________________________________________________

Had a 94 Excel. put 130,000 miles on it. Went to the shop once for clutch problems. Luckily I can do the minor things. Have a 2004 Santa Fe that my family is very happy with. Hyundai puts out a good product.


15 posted on 11/14/2010 12:09:59 AM PST by o-n-money
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To: 2ndDivisionVet

Almost. The Geo Metro was a later iteration of the Sprint, a rebadged Suzuki Cultus/Swift.

Now about Hyundai, yeah their early cars were pretty bad. The Excel was one of the worst pieces of junk you could buy. Had the distinction of being the last car sold in the US with a carbureted engine. They also sold a rebadged version as the Mitsubishi Precis. Hyundai has definitely come a long way since then.

But let’s not badmouth South Korea’s car-making skills. Their cousins up north couldn’t build any cars at all.


16 posted on 11/14/2010 12:26:54 AM PST by Strk321
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To: 2ndDivisionVet

Chevy Sprint came before the GEO Metro but it makes no difference. They were all made by the same Jap company.


17 posted on 11/14/2010 12:30:39 AM PST by BBell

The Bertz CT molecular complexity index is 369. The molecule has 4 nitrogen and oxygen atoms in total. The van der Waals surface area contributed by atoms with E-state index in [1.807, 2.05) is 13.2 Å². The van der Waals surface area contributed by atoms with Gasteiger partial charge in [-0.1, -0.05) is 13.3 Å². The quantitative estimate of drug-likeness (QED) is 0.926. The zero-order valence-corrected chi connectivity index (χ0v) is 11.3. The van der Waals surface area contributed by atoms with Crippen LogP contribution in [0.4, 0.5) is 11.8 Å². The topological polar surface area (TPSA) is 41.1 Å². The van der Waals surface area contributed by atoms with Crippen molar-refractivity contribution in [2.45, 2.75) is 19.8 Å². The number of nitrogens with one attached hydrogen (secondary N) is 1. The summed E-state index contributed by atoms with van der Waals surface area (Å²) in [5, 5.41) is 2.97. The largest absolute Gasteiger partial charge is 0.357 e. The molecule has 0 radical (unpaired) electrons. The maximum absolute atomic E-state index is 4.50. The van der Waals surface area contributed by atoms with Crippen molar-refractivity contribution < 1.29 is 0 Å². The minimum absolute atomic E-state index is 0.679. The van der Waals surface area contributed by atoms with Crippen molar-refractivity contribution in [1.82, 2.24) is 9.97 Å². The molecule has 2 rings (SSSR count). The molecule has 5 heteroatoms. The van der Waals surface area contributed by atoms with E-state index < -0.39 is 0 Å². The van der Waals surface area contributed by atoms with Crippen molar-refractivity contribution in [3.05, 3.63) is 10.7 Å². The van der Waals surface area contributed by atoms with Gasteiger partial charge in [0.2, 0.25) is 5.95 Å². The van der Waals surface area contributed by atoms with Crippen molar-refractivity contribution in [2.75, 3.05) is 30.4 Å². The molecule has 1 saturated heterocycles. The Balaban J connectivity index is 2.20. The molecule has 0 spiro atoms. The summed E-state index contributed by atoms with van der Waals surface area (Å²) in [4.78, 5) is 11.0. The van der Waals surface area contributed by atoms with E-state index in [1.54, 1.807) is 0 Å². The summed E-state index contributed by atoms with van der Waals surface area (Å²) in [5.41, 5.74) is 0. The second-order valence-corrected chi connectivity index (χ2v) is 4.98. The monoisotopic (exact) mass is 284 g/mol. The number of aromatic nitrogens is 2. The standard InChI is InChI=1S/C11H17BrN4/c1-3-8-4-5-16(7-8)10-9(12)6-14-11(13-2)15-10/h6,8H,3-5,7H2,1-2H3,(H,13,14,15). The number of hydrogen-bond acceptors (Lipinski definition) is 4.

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To: The KG9 Kid

Love the Ford Taurus and with 376 Horsepower and all the electronic goodies.

But I have never owned anything but a Ford and always will.


18 posted on 11/14/2010 12:46:56 AM PST by Vendome (Don't take life so seriously... You'll never live through it.)
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To: 2ndDivisionVet

Looking into. Bump.


19 posted on 11/14/2010 12:53:45 AM PST by allmost
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To: 2ndDivisionVet

The Hyundai’s new V8 sounds like a replacement for the Ford 4.6 V8, which powers the Crown Vic, Grand Marque, Lincoln Town car, and I’m sure some Ford trucks.
I love my Grand Marque, and previous Crown Vics!


20 posted on 11/14/2010 1:19:39 AM PST by J Edgar
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To: DemforBush

I have a Santa Fe and a 2006 Tiburon both are great cars. The Tiburon is especially fun to drive, handles quite well and has some zip to it. Of course my wife picked out yellow for the color and I hated it, but it’s grown on me and is actually pretty cool looking now that I’ve gotten used to it. Gets lots of looks too I notice.


21 posted on 11/14/2010 1:21:04 AM PST by StayoutdaBushesWay (Why Johnny Ringo, you look like someone just walked over your grave!)
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To: The KG9 Kid
Well, it is a Cadillac.